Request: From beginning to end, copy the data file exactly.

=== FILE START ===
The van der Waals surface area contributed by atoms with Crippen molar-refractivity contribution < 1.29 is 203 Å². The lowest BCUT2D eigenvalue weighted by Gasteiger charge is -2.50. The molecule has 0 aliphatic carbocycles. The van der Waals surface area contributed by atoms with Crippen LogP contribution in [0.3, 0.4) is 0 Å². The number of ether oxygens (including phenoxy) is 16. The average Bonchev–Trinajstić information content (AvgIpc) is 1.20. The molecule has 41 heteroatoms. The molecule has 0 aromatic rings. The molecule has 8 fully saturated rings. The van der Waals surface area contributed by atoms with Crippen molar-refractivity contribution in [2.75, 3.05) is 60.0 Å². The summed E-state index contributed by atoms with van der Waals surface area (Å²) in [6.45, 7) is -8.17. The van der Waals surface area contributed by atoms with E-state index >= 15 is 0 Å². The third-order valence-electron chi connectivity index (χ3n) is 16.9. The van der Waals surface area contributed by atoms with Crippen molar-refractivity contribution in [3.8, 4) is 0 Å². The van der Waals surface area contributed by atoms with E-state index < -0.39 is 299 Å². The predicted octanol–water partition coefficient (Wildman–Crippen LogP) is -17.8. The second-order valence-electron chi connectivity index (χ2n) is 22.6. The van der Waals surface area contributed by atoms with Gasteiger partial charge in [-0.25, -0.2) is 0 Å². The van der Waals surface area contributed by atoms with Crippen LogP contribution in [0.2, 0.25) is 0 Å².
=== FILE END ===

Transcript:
The van der Waals surface area contributed by atoms with Crippen molar-refractivity contribution < 1.29 is 203 Å². The lowest BCUT2D eigenvalue weighted by Gasteiger charge is -2.50. The molecule has 0 aliphatic carbocycles. The van der Waals surface area contributed by atoms with Crippen LogP contribution in [0.3, 0.4) is 0 Å². The number of ether oxygens (including phenoxy) is 16. The average Bonchev–Trinajstić information content (AvgIpc) is 1.20. The molecule has 41 heteroatoms. The molecule has 0 aromatic rings. The molecule has 8 fully saturated rings. The van der Waals surface area contributed by atoms with Crippen molar-refractivity contribution in [2.75, 3.05) is 60.0 Å². The summed E-state index contributed by atoms with van der Waals surface area (Å²) in [6.45, 7) is -8.17. The van der Waals surface area contributed by atoms with E-state index >= 15 is 0 Å². The third-order valence-electron chi connectivity index (χ3n) is 16.9. The van der Waals surface area contributed by atoms with Crippen molar-refractivity contribution in [3.8, 4) is 0 Å². The van der Waals surface area contributed by atoms with E-state index < -0.39 is 299 Å². The predicted octanol–water partition coefficient (Wildman–Crippen LogP) is -17.8. The second-order valence-electron chi connectivity index (χ2n) is 22.6. The van der Waals surface area contributed by atoms with Gasteiger partial charge in [-0.25, -0.2) is 0 Å². The van der Waals surface area contributed by atoms with Crippen LogP contribution in [0.2, 0.25) is 0 Å².